One of the greatest Croatian Christmas treats, vanilla crescent cookies are a type of Croatian shortbread with generous doses of vanilla sugar and nuts. Although they are extremely popular during the winter holidays, kiflice also make for a great snack or treat all year round.
Pita Sa Jabukama (Apple Pie)
Americans may like to believe they invented apple, but it’s an indisputable fact that basically, every country has its own type of apple pie. In Croatia, this autumnal delight is known as pita sa jabukama.
Basically, every Croatian family who have a garden also have an apple tree or two. So, come fall, you’ll find Croatian apple pie in virtually every house.
It looks a bit different from the traditional apple pie you might be used to in Western Europe or America, though. The Croatian lazy apple pie is a type of layered cookie with apple (and often cinnamon) filling, baked in a large oven tray, and cut up into squares. It’s called “lazy” because it’s super-easy to make!
Breskvice (Little Peach Cakes)
Arguably the most objectively beautiful of all Croatian desserts are little peach cakes, called breskvice. These are a delicious sweet treat. Not only do they taste like peaches or apricots, but they also look like them.
These amazing peach-shaped Croatian cakes have a filling of cocoa, dark rum, peach or apricot jam, walnuts, and milk. On top of that—quite literally—there’s a sprinkling of coarse white sugar mixed with peach brandy and some food coloring. This unique Croatian dessert will surely impress your guests.
Dalmatinski Kolac Od Smokvi (Dalmatian Fresh Fig Tart)
Summer is fig season in Croatia. Available in huge quantities and included in numerous products and Croatian dishes, figs are one of Croatia’s most popular fruits. So, unsurprisingly, there’s also a fig-based Croatian dessert.
Dalmatinski kolac od smokvi is a sweet-and-hearty tart with a filling of figs, honey, and cream. It’s a filling dessert, so you might only want a thin slice—but man, it’s so delicious!
Knedle Sa Šljivama (Plum Dumplings)
Croatian plum dumplings—knedle sa šljivama in Croatian—are served as either a dessert or a vegetarian main dish. These hearty yet sweet treats are an ideal low-fat dessert alternative.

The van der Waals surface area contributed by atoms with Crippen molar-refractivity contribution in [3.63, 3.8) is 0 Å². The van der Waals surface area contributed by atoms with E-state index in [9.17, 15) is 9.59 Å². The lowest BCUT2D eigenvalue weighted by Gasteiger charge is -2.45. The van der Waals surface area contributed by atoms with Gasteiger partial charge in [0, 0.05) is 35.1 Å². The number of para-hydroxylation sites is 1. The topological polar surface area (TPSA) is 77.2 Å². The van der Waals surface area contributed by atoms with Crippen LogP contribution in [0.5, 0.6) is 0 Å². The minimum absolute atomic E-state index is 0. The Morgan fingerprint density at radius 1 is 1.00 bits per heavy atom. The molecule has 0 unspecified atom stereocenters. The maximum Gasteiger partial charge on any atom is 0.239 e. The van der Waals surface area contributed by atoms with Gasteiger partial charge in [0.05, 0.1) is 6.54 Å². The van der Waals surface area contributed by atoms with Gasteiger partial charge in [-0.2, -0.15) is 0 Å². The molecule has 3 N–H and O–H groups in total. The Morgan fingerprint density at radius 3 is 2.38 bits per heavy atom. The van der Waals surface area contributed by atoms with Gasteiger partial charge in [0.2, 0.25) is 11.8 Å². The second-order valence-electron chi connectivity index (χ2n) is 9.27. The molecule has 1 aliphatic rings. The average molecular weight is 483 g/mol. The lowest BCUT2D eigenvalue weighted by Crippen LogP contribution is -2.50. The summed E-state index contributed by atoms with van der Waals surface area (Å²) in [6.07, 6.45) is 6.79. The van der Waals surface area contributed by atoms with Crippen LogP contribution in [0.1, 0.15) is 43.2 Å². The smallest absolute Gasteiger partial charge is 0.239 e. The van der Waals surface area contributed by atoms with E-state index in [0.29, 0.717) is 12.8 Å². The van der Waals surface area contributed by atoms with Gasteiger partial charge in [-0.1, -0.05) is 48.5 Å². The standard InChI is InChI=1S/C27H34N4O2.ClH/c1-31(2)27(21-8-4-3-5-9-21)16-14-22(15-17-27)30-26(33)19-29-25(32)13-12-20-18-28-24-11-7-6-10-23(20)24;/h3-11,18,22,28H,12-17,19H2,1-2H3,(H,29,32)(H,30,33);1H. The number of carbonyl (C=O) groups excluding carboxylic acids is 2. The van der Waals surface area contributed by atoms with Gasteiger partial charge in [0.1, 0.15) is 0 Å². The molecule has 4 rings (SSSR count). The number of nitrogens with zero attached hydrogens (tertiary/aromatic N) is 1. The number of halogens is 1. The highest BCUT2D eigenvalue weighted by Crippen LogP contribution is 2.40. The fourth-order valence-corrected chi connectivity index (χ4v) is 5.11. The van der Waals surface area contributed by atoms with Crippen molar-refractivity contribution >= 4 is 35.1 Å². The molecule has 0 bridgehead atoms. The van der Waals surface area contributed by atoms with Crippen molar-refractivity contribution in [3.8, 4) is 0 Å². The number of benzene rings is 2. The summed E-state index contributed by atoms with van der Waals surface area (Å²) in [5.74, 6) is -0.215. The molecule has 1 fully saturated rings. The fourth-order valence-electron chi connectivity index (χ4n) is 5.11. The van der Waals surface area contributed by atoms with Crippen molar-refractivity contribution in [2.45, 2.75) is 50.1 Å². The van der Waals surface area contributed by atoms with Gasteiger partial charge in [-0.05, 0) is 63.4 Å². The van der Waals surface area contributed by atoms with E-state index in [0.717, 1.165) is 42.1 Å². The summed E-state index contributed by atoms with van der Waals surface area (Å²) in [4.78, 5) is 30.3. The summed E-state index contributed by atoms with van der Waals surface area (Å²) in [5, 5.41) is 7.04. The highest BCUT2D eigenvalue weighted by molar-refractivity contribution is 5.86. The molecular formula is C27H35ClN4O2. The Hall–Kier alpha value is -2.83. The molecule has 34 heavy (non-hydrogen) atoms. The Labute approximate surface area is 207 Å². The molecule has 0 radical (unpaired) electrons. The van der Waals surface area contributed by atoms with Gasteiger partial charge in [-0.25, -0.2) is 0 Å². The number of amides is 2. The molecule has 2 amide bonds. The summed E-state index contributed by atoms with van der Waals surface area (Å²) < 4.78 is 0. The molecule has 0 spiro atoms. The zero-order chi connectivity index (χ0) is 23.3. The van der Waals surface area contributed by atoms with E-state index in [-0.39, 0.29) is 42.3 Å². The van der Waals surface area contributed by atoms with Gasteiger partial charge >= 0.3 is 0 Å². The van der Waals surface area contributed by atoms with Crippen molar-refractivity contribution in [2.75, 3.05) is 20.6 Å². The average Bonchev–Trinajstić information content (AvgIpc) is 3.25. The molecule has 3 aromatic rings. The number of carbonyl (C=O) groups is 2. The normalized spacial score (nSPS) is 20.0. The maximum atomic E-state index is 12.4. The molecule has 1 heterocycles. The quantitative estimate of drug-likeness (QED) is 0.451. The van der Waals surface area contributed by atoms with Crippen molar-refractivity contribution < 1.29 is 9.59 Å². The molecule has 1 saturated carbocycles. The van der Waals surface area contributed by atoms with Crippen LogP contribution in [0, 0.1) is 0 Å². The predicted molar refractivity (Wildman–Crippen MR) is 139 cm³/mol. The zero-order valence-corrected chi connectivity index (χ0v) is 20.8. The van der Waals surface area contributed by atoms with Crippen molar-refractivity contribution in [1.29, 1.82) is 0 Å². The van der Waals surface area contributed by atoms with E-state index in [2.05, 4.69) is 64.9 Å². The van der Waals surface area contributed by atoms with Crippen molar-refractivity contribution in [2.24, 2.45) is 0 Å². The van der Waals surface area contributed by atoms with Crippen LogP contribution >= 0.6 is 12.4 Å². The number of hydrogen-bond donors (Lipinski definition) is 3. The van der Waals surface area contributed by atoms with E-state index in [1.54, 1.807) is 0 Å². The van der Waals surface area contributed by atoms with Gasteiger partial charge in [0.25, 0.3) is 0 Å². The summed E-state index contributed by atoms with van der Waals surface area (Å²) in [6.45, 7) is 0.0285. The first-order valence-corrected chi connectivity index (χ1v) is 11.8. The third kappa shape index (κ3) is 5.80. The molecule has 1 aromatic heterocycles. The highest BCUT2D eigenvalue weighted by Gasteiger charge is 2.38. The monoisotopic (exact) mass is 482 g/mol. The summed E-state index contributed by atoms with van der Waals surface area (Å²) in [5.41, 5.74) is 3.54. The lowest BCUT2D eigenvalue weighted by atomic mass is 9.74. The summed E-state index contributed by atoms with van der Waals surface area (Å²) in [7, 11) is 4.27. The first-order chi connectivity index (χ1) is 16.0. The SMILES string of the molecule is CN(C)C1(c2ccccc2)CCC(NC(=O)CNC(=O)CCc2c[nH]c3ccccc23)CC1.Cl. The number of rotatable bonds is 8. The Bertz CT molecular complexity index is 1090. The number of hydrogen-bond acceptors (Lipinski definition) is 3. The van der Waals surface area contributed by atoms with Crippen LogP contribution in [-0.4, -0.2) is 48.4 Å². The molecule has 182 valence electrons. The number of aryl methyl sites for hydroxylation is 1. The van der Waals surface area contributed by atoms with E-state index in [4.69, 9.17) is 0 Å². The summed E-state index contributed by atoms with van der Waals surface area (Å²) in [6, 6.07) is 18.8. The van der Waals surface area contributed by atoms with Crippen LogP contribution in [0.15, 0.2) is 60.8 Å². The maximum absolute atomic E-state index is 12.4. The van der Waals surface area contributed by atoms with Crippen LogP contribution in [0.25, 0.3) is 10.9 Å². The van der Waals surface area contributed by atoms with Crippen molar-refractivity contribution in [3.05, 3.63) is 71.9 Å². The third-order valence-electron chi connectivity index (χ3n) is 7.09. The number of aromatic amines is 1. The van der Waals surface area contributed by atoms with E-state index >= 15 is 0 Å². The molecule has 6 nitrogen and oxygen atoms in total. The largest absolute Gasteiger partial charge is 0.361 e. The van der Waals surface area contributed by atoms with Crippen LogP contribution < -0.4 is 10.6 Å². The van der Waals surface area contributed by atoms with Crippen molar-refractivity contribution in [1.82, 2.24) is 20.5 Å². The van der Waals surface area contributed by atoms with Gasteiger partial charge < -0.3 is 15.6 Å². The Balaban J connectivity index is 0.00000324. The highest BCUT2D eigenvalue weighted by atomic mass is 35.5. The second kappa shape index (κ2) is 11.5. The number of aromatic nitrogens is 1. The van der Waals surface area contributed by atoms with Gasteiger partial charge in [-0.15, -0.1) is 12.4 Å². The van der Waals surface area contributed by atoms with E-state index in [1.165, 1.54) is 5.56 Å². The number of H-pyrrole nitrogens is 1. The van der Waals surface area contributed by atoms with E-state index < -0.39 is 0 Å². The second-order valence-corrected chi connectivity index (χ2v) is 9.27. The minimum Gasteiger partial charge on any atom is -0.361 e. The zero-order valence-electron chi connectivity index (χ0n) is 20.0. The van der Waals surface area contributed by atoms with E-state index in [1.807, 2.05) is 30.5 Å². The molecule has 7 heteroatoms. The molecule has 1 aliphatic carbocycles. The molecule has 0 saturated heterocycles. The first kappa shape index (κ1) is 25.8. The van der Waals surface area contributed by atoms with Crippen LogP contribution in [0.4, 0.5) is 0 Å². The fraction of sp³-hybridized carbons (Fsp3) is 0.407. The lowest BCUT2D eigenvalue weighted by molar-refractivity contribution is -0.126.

The dumpling dough is made with potatoes, eggs, flour, and oil, while the stuffing consists entirely of pitted plums. The dumplings are then boiled in water and sprinkled with sugar. (Instead of sugar, you can also use warm sour cream.)
Knowing how to make fritule is an almost-mandatory requirement to be a “real” Croatian. It’s easily one of the most popular desserts in Croatia, a food that’s particularly popular in winter and at Christmas markets.
These are fried balls of doughy goodness, typically dusted with powdered sugar. They’re an amazing treat to snack on while wandering through a Croatian town in winter.
Orahnjača (Walnut Rolls)
Although it’s one of the most popular Croatian desserts now, the history of Croatia’s popular dessert rolls is quite hazy. No one really knows where they come from, and when they became “Croatian.” In fact, these tasty rolls are a common dessert in many countries in Central and Eastern Europe.
The orahnjača walnut rolls are one of the classic Croatian desserts during festivities like Christmas and Easter, Sunday family get-togethers, weddings, and other celebrations. It’s a dough-based rolled-up cake traditionally filled with walnuts. A delicious dessert for parties!
Makovnjača (Poppy Seed Rolls)
Makovnjača is a variation of the typical rolls you’ll see everywhere in Croatia. This particular type has a filling of poppy seeds. Others may contain jam, hazelnuts, or walnuts, like orahnjača above. This dessert, too, is popular for celebrations and festivities, but can also be found on restaurant menus all year round.
A Croatian twist on the classic crème caramel custard dessert, Dubrovnik rožata, is a really popular Croatian dessert in the summer months.
This light and sweet dish contains very few ingredients, but the creation process does require some cooking skills. If you can pull it off, it’s an extremely impressive dessert to serve your guests. When visiting Dubrovnik, you’ll be able to find this local classic, all many restaurant menus.
Palačinke (Croatian Pancakes)
Pretty much every country in the world has its own version of pancakes. Whether they’re thick and sweet-topped American pancakes or savory French crêpes, they’re a food that’s loved and enjoyed all around the globe.
Croatia, too, has its very own type of pancakes. They’re known as palačinke and are eaten as street food or a sweet snack at home. Palačinke pancakes are similar to crêpes in that they’re also thin and can be filled with all kinds of fillings.
Whether you like sweet stuff like Nutella, fruits or jams, or savory food like ham and cheese, you’re 100% free to customize your Croatian pancakes according to your own taste!
Labinski Krafi (Croatian Sweet Ravioli)
Traditionally only served on special occasions like Christmas or weddings, the famous Labinski krafi are now much more common. This is essentially a type of sweet ravioli, which is typical of the Istria region in northwestern Croatia.
This phenomenal Croatian dessert is served in a sweet sauce, such as caramel, which is sometimes flambéed in brandy for some extra fanciness.